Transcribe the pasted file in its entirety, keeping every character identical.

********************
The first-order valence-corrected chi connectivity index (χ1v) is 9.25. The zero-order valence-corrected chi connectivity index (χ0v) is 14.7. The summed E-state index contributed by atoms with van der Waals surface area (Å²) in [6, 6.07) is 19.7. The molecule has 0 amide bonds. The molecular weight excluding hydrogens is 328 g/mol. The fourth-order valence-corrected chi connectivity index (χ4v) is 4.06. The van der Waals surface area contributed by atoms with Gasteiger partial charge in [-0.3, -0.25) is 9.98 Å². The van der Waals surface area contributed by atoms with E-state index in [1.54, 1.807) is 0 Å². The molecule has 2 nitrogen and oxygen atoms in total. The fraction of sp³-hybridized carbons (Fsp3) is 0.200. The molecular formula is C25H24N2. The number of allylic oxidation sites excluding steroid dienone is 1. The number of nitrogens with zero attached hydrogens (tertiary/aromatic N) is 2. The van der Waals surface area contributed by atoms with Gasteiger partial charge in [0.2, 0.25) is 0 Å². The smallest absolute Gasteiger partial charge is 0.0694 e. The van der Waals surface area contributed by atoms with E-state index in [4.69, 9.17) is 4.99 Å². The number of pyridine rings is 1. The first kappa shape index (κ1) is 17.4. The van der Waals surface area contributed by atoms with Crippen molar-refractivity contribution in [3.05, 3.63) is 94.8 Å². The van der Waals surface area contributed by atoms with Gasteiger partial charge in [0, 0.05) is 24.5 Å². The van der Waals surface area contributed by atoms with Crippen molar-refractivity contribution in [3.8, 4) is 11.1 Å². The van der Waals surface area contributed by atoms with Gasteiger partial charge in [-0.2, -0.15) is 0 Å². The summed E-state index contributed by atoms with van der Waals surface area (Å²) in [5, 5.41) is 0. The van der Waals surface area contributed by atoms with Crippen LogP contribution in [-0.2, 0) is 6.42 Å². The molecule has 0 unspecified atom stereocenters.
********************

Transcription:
The first-order valence-corrected chi connectivity index (χ1v) is 9.25. The zero-order valence-corrected chi connectivity index (χ0v) is 14.7. The summed E-state index contributed by atoms with van der Waals surface area (Å²) in [6, 6.07) is 19.7. The molecule has 0 amide bonds. The molecular weight excluding hydrogens is 328 g/mol. The fourth-order valence-corrected chi connectivity index (χ4v) is 4.06. The van der Waals surface area contributed by atoms with Gasteiger partial charge in [-0.3, -0.25) is 9.98 Å². The van der Waals surface area contributed by atoms with E-state index in [1.54, 1.807) is 0 Å². The molecule has 2 nitrogen and oxygen atoms in total. The fraction of sp³-hybridized carbons (Fsp3) is 0.200. The molecular formula is C25H24N2. The number of allylic oxidation sites excluding steroid dienone is 1. The number of nitrogens with zero attached hydrogens (tertiary/aromatic N) is 2. The van der Waals surface area contributed by atoms with Gasteiger partial charge in [0.2, 0.25) is 0 Å². The smallest absolute Gasteiger partial charge is 0.0694 e. The van der Waals surface area contributed by atoms with E-state index in [4.69, 9.17) is 4.99 Å². The number of pyridine rings is 1. The first kappa shape index (κ1) is 17.4. The van der Waals surface area contributed by atoms with Crippen molar-refractivity contribution in [3.05, 3.63) is 94.8 Å². The van der Waals surface area contributed by atoms with Gasteiger partial charge in [0, 0.05) is 24.5 Å². The van der Waals surface area contributed by atoms with Crippen molar-refractivity contribution in [3.8, 4) is 11.1 Å². The van der Waals surface area contributed by atoms with Gasteiger partial charge in [-0.2, -0.15) is 0 Å². The summed E-state index contributed by atoms with van der Waals surface area (Å²) in [5, 5.41) is 0. The van der Waals surface area contributed by atoms with Crippen LogP contribution in [-0.2, 0) is 6.42 Å². The molecule has 0 unspecified atom stereocenters.